Veritasium/YouTube

WATCH: This Crazy Spray-on Coating Makes a Watermelon Indestructible

Even when it's dropped off a tower.

FIONA MACDONALD
7 DEC 2016
 

When you drop a watermelon off a 45-metre (148-foot) tower, you expect it to fall fast and leave a big mess at the bottom. And that's exactly what happens, most of the time.

But as the latest episode of Veritasium shows, if you spray that watermelon with a weird, black polymer coating first, it doesn't actually break when it hits the bottom, it... bounces.

 

You can watch it for yourself below:

Ummm, what?

Here's that bounce again in gif form, if (like us) you can't get enough of it:

BouncingWatermelonVeritasium

Not even an axe can break the coating apart. And when the team from How Ridiculous - who provided the footage of the watermelon experiment - finally crack it open with a buzz saw, they find that, apart from being incredibly slushy in the middle, the casing of the watermelon is still remarkably intact.

So, what the heck is going on here? Because anything that can stop a watermelon from breaking after a 100 km/h (62 mph) fall sounds kinda like sorcery.

In reality, it's all thanks to a type of spray-on truck bedliner coating called Line-X, and it's the same stuff that's used to line the walls of the Pentagon, and make bullet-proof vests.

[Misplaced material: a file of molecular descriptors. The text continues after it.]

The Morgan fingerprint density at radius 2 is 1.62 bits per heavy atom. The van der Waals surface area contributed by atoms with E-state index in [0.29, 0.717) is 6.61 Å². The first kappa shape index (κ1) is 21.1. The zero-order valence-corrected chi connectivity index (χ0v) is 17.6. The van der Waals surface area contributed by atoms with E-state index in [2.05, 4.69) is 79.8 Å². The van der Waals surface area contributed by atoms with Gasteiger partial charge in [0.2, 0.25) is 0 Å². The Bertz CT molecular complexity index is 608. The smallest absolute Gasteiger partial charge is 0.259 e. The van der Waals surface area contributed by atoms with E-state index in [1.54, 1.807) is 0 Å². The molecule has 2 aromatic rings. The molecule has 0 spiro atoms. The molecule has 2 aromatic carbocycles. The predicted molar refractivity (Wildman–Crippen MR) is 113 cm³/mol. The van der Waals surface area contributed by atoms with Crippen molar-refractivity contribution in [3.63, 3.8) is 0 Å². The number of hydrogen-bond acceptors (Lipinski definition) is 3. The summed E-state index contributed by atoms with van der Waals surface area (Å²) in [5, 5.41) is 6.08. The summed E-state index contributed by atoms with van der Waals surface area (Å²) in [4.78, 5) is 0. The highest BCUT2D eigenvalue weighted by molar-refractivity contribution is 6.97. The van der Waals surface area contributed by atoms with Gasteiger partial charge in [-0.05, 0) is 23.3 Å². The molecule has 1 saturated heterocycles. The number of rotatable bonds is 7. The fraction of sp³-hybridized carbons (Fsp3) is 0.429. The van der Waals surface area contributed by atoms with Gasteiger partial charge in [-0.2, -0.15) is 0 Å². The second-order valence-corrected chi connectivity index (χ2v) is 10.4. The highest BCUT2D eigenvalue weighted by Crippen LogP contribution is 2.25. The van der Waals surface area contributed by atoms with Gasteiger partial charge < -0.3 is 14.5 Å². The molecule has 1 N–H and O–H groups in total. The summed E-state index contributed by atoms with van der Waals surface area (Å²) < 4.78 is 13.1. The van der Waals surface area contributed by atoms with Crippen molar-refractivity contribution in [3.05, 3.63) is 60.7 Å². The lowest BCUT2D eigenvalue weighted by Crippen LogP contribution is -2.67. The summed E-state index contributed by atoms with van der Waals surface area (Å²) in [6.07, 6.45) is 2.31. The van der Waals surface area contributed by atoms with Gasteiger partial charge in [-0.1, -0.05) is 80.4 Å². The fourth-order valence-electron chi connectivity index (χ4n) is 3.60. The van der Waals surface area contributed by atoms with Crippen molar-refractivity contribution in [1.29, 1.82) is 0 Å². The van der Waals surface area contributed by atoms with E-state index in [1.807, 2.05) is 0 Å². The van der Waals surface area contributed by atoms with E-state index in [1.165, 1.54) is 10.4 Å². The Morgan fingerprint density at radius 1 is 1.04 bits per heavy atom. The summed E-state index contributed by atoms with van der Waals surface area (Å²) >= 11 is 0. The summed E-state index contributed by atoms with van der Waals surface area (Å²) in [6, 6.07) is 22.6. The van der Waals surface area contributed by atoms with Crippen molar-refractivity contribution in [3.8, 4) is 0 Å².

As Derek from Veritasium explains, Line-X works so well because it's pretty much a big mess. Its internal structure is a mess, the ingredients are a mess, and it goes on as a mess. 

 

But the end result is pretty spectacular.

It's made up of two ingredients, handily nicknamed A and B.

A is mostly made up of a molecule called Diphenylmethane-4,4'-diisocyanate, or MDI for short, which is very reactive at its ends. 

B is the plasticising part, which has a molecular name so long we're not going to type it out, but you can see it below:

Screen Shot 2016-12-07 at 5.41.01 pmVeritasium

In reality, the molecule is a lot longer than it looks in that image, and when A and B mix they bond together within seconds, forming an even longer molecule known as a polyurea.

These long, tangled molecules give Line-X its strength, but also its flexibility, because they can be stretched out and snap back into place.

As you can see in the video above, when the reaction first happens, the coating is incredibly hot because the binding of these molecules releases so much energy as heat.

At first, you can still pull the coating apart. But after a few minutes, it gets really solid, really fast - Derek can't even rip a piece of paper coated in the stuff.

So how does all of that work to protect a watermelon being dropped off a really tall tower?

We'll let Derek explain the physics of that one to you in the video above. But it's fair to see that Line-X is our new favourite material of 2016, and we kinda want to spray it on everything now. Indestructible iPhone, anyone?

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